Moore knew this from experience. While working for Nike in the 1980s, he designed the original Air Jordans. Due to the black-and-red high-tops’ garish color scheme, the NBA initially docked Michael Jordan $5,000 for every game he wore them. Nike paid the fines, ran a commercial that openly mocked the ban, and by the end of 1985, the Air Jordan line reportedly had earned the sneaker giant more than $100 million.
A few years later, Nike outfitted brash teenage tennis phenom Andre Agassi with stonewashed denim shorts. This didn’t exactly usher in a roaring jeans-as-athletic-wear boom, but it did lay the groundwork for the denim U.S. soccer jersey.
The problem for Adidas was that soccer players couldn’t lug around heavy cotton tops for 90 minutes. But a denim print might work. Adidas decided it would suffice to make the shirts look like the quintessential American fabric. Moore says designers created the jersey’s distinctively distorted pattern by laying stars on the shirts, then dragging them across the glass surface of a Xerox machine as it scanned.
Mary McGoldrick, then Adidas America’s director of design and product development, remembers showing sketches of the jersey to her more conservative German colleagues. “Uh, that doesn’t look like Adidas,” one told her. That year, the company supplied several teams with relatively outré jerseys—Germany’s had a checkerboard pattern and Nigeria’s had an intricate print—but none drew the attention, and scorn, of the USA’s denim kit. “Who else could, or would, do a shirt that looked like it was a pair of 501 jeans?” Moore says.
The best you can say for the faux-denim jersey is that it could’ve been a whole lot worse. In a 2011 interview with the wonderfully named blog the Denim Kit, Adidas’ Drew Gardner revealed that the company’s uniform imagineers pondered outfitting the team in tie-dye. But a kit befitting the 1992 Lithuanian basketball team was not to be.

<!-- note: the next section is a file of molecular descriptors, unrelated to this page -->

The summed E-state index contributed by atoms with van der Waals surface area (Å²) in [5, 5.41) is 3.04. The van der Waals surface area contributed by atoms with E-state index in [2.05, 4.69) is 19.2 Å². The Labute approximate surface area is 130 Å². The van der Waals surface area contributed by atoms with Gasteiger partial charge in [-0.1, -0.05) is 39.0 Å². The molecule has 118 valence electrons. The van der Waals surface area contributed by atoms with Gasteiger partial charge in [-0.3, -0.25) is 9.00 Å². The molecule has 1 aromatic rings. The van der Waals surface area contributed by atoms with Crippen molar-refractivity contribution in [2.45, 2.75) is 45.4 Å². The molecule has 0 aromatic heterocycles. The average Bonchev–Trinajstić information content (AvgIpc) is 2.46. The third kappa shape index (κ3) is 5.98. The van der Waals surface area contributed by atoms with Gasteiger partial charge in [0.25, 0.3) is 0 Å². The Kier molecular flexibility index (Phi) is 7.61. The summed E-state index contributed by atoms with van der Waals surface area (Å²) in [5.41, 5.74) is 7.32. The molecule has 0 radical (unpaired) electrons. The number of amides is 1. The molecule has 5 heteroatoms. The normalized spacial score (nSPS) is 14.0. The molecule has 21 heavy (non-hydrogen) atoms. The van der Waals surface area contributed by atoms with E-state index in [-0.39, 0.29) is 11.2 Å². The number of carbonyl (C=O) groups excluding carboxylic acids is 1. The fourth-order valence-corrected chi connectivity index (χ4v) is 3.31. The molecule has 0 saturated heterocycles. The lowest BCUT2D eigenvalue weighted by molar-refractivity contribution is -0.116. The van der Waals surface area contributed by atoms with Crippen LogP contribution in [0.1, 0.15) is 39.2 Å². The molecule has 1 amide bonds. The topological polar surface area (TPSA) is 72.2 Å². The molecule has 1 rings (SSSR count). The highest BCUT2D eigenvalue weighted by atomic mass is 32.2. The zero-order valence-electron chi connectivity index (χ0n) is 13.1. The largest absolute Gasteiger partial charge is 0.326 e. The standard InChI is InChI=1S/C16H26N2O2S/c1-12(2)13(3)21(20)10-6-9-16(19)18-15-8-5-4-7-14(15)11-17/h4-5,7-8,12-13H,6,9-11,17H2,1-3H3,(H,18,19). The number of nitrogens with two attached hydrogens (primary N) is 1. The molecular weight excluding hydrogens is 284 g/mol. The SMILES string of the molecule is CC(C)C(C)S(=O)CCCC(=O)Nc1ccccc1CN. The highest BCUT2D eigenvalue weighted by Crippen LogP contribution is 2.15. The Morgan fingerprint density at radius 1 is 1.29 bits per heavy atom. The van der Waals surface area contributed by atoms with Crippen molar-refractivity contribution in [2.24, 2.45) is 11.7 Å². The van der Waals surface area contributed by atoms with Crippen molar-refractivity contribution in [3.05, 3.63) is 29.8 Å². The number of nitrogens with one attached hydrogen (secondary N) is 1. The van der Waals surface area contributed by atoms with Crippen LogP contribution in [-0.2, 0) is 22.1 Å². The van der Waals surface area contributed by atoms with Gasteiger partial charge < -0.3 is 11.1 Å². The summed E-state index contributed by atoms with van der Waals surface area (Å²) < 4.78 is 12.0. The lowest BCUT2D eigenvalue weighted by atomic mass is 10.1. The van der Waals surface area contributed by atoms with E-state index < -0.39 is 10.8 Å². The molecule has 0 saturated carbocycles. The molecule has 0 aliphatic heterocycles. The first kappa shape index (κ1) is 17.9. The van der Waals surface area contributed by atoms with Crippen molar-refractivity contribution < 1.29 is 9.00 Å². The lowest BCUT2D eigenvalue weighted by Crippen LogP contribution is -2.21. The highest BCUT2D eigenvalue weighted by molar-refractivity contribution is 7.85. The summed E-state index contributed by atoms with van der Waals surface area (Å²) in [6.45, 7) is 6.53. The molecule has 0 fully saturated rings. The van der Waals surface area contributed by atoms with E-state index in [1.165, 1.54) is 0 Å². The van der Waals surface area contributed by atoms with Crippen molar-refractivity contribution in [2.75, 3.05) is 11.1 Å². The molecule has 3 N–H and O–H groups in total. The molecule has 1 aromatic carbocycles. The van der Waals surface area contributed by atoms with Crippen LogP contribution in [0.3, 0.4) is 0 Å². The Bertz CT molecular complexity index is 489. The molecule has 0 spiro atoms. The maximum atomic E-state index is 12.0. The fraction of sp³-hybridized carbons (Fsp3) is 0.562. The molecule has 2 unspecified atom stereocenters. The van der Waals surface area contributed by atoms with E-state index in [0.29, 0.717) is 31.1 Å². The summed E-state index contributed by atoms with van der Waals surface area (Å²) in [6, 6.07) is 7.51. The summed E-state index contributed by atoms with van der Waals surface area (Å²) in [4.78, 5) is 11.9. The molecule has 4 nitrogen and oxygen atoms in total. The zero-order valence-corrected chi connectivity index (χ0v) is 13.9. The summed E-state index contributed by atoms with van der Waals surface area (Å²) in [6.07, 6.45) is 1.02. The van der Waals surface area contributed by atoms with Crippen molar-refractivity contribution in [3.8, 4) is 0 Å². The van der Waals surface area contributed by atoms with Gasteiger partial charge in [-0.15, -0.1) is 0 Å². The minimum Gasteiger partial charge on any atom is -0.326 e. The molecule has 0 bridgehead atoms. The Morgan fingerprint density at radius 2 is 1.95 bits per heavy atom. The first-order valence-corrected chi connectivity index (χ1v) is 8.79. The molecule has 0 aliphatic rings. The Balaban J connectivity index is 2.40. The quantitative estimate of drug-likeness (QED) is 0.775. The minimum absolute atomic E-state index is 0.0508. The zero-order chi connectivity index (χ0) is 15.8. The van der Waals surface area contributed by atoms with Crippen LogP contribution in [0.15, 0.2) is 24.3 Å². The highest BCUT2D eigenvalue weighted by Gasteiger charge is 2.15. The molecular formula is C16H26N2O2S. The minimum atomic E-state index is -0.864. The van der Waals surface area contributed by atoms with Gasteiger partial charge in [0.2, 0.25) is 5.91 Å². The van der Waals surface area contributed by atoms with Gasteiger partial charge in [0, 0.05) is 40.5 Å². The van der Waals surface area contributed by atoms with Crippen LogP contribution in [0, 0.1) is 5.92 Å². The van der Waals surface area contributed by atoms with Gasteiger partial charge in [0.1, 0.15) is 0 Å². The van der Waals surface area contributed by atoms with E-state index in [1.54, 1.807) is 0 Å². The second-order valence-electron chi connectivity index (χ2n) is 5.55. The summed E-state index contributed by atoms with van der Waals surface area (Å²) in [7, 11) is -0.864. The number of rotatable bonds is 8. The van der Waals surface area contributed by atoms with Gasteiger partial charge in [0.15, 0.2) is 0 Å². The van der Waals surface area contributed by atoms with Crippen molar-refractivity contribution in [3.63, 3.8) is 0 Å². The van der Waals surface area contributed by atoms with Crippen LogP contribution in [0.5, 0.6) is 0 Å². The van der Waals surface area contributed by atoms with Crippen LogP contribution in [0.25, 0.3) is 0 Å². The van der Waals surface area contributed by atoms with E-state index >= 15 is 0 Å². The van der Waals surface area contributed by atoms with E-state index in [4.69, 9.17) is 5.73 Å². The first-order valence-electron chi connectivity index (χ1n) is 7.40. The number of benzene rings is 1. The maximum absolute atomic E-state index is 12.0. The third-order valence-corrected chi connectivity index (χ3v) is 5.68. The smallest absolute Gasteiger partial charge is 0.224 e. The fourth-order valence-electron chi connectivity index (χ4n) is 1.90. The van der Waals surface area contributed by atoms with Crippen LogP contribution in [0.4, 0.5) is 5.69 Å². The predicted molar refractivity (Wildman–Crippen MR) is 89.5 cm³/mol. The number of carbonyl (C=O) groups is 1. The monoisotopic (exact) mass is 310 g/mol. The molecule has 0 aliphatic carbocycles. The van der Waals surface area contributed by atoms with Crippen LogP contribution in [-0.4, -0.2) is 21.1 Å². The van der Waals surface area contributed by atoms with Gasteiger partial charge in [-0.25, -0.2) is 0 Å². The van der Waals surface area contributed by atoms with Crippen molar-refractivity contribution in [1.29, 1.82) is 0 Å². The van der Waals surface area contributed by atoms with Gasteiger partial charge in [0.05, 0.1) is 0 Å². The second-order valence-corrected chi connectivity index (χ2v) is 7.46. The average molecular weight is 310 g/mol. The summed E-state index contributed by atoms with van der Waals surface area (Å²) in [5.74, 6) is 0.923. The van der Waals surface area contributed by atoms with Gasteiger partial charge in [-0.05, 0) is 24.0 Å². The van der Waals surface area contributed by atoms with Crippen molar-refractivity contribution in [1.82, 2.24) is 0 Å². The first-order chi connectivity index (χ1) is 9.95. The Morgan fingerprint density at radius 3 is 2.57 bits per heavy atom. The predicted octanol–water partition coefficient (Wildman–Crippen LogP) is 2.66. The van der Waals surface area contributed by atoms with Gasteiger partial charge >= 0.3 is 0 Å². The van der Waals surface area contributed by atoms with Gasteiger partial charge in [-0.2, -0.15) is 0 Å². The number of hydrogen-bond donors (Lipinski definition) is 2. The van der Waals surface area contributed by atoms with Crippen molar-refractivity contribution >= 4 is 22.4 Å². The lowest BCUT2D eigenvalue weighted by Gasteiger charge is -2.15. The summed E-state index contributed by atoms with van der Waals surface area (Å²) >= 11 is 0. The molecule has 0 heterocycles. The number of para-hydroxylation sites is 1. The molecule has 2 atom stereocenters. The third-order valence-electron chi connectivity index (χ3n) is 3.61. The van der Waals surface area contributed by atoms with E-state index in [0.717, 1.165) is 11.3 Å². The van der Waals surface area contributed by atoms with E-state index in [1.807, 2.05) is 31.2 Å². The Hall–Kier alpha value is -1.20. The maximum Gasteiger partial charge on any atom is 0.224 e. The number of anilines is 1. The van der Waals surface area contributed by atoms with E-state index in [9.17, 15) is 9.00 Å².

The Americans wore the denim jersey for the first time in a March friendly against Bolivia at the Cotton Bowl. It was the perfect attire for the national team’s cross-country, publicity-drumming barnstorming tour. From January to early June, the national team played more than a dozen exhibitions, including a 1–0 win over Mexico in front of 91,000 at the Rose Bowl. That day, the U.S. wore its slightly less eccentric secondary World Cup jersey, which—like an American flag flapping in the wind—featured wavy red and white stripes. (The outfit also included denim-print shorts, but those were eventually nixed for red ones.)
As the World Cup neared, the players laughed about their uniforms to keep from crying. In 1994, People named U.S. midfielder John Harkes to its “Most Beautiful” list. When Ramos saw what he’d be wearing against America’s archrival, he said, “Even John Harkes cannot make this uniform look good.” Another player joked that the wavy stripes on the secondary kit made the ginger-haired Lalas look “like Raggedy Ann.” The jokes were an obvious coping mechanism, a way to mask the Americans’ self-consciousness. After all, how can the international soccer community take you seriously if you resemble early ’80s Bruce Springsteen? “It was kind of their first time to the dance,” McGoldrick says. “You don’t want to stick out.”